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Old 31st July 2009, 05:08 PM   #5
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Default Re: Re: Re: usability of an old transformer

Quote:
Originally posted by zvir
Anyway, what you are saying is that I am not able to use this one to power up, let's say, LM3886? So I have to buy a new transformer and/or some other devices?
Yes, or move up to an LM4702, LME49810 or LME49830 to build a chip amp with discrete output transistors. You can buy finished modules, kits and empty PCBs using these chips from from Asian suppliers. But you need one with 4 output transistors per channel to handle +/- 60 volt rails unless you want to live dangerously. For example, Panson_hk is here on diyAudio sells these boards which have 4 transistors per channel and would work well:

LME49810/LME49830 Power Amplifiers

These days, if low cost is your goal, it's hard to beat commercial made in China products. That's true for DIY PCB amp modules and also true for finished commercial amps. For example: The Behringer A500 sells for under $200 US and it would be impossible to build a similar complete DIY amp in a rack chassis with similar performance for less money unless you already had a lot of the parts. Some people say bad things about the A500 but here's an objective review showing it performs fairly well:

A500 Review

But, yeah, if you're set on using the LM3886 you need a different power transformer. Another source might be a dead A/V receiver rated at 100watts/ch or less.
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Old 2nd August 2009, 02:37 AM   #6
star882 is offline star882  United States
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You can use voltage regulators to reduce the voltage.
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Old 2nd August 2009, 02:43 AM   #7
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Or build a Leach amp:
http://users.ece.gatech.edu/~mleach/lowtim/
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Old 2nd August 2009, 06:31 PM   #8
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Quote:
Originally posted by star882
You can use voltage regulators to reduce the voltage.
Except the regulators would probably cost more than the correct transformer or a LM4702 module. Regulated power supplies for power amps present all sorts of challenges and issues. And, in this case, the regulators would need a big expensive heat sink and pass transistors and the finished amp would be very inefficient. You're way better off using an unregulated supply.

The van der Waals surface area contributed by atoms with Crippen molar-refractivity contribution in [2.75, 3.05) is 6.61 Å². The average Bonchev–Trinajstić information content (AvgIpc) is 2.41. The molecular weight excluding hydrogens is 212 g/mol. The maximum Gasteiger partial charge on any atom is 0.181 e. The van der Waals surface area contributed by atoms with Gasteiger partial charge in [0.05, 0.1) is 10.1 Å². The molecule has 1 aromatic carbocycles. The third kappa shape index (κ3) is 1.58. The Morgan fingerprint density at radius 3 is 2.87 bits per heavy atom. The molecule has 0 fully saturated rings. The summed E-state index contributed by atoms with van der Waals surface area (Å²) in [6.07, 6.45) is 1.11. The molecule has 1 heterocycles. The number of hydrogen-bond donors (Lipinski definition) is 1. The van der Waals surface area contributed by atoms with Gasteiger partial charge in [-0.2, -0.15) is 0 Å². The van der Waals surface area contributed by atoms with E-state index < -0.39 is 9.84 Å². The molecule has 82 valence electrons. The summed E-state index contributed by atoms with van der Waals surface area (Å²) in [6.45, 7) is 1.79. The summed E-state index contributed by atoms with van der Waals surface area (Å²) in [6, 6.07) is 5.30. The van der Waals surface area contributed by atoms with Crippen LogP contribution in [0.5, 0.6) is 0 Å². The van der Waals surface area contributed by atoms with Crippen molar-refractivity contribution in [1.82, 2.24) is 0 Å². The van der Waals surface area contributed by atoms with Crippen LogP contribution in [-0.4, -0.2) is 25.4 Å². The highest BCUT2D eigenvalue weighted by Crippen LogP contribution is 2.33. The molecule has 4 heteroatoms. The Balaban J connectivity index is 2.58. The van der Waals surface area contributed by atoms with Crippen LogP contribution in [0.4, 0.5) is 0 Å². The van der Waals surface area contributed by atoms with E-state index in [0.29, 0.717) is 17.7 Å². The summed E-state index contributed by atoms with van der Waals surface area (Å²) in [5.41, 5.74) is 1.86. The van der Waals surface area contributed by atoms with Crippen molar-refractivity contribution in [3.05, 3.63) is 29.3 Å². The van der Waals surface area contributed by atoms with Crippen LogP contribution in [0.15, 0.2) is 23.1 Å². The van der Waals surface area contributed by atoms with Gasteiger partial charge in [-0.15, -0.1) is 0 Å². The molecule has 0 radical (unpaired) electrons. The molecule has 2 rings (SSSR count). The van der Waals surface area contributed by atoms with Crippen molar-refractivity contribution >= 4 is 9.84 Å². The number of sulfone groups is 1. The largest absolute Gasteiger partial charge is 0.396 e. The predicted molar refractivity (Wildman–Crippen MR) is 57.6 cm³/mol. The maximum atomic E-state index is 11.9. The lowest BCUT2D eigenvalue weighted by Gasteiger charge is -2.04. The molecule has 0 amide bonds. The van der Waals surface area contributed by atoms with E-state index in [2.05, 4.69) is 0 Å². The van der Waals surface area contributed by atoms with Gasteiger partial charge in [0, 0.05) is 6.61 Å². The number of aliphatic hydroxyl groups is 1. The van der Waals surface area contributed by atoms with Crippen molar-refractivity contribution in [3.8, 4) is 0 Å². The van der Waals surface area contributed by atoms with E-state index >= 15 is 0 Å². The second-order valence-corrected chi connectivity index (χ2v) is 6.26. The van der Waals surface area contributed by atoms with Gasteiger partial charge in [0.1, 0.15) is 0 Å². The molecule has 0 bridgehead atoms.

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Old 2nd August 2009, 06:38 PM   #9
zvir is offline zvir  Croatia
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I thought about voltage regulators, but there is a problem about them. I haven't seen simple regulators that can put out +-45V at high currents. I guess that the voltage regulator would be more expensive than the new transformer...

And the leach amp seems interesting... I'll look at it sometime soon...
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Old 2nd August 2009, 07:46 PM   #10
star882 is offline star882  United States
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Quote:
Originally posted by RocketScientist
Except the regulators would probably cost more than the correct transformer or a LM4702 module. Regulated power supplies for power amps present all sorts of challenges and issues. And, in this case, the regulators would need a big expensive heat sink and pass transistors and the finished amp would be very inefficient. You're way better off using an unregulated supply.
Quote:
Originally posted by zvir
I thought about voltage regulators, but there is a problem about them. I haven't seen simple regulators that can put out +-45V at high currents. I guess that the voltage regulator would be more expensive than the new transformer...
A well designed regulator is neither expensive nor inefficient. A simple buck converter will work fine. It will allow the beginner to learn about power supply design without having to deal with a direct connection to the mains.